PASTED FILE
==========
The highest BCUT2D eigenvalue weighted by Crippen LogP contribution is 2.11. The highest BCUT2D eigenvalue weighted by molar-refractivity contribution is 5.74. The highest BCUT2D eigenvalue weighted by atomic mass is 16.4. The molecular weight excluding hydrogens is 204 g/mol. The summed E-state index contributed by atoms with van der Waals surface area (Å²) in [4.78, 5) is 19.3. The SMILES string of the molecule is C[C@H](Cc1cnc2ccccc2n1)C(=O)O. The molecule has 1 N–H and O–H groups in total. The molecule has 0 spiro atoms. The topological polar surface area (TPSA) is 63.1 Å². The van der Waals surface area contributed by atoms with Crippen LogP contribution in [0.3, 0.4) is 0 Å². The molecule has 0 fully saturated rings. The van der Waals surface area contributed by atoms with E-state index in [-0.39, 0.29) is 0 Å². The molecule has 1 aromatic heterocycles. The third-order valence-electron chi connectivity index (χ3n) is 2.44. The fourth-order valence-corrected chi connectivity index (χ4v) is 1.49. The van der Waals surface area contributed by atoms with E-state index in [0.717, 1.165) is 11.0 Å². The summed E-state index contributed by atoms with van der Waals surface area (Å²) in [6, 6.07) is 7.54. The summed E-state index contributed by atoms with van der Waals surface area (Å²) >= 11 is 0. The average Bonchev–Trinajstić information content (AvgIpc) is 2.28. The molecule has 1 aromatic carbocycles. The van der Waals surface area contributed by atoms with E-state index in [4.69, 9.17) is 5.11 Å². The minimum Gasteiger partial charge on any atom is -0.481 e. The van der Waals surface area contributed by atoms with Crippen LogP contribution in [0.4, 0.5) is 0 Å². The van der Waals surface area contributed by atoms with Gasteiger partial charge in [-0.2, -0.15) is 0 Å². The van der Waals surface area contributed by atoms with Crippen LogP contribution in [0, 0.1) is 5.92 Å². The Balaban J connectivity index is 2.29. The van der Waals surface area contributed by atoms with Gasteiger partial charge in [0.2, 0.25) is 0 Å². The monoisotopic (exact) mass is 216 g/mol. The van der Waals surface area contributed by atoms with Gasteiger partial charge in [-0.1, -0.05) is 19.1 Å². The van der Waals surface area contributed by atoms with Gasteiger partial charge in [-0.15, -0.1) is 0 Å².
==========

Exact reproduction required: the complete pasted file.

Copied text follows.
The highest BCUT2D eigenvalue weighted by Crippen LogP contribution is 2.11. The highest BCUT2D eigenvalue weighted by molar-refractivity contribution is 5.74. The highest BCUT2D eigenvalue weighted by atomic mass is 16.4. The molecular weight excluding hydrogens is 204 g/mol. The summed E-state index contributed by atoms with van der Waals surface area (Å²) in [4.78, 5) is 19.3. The SMILES string of the molecule is C[C@H](Cc1cnc2ccccc2n1)C(=O)O. The molecule has 1 N–H and O–H groups in total. The molecule has 0 spiro atoms. The topological polar surface area (TPSA) is 63.1 Å². The van der Waals surface area contributed by atoms with Crippen LogP contribution in [0.3, 0.4) is 0 Å². The molecule has 0 fully saturated rings. The van der Waals surface area contributed by atoms with E-state index in [-0.39, 0.29) is 0 Å². The molecule has 1 aromatic heterocycles. The third-order valence-electron chi connectivity index (χ3n) is 2.44. The fourth-order valence-corrected chi connectivity index (χ4v) is 1.49. The van der Waals surface area contributed by atoms with E-state index in [0.717, 1.165) is 11.0 Å². The summed E-state index contributed by atoms with van der Waals surface area (Å²) in [6, 6.07) is 7.54. The summed E-state index contributed by atoms with van der Waals surface area (Å²) >= 11 is 0. The average Bonchev–Trinajstić information content (AvgIpc) is 2.28. The molecule has 1 aromatic carbocycles. The van der Waals surface area contributed by atoms with E-state index in [4.69, 9.17) is 5.11 Å². The minimum Gasteiger partial charge on any atom is -0.481 e. The van der Waals surface area contributed by atoms with Crippen LogP contribution in [0.4, 0.5) is 0 Å². The van der Waals surface area contributed by atoms with Gasteiger partial charge in [-0.2, -0.15) is 0 Å². The van der Waals surface area contributed by atoms with Crippen LogP contribution in [0, 0.1) is 5.92 Å². The Balaban J connectivity index is 2.29. The van der Waals surface area contributed by atoms with Gasteiger partial charge in [0.2, 0.25) is 0 Å². The monoisotopic (exact) mass is 216 g/mol. The van der Waals surface area contributed by atoms with Gasteiger partial charge in [-0.1, -0.05) is 19.1 Å². The van der Waals surface area contributed by atoms with Gasteiger partial charge in [-0.15, -0.1) is 0 Å².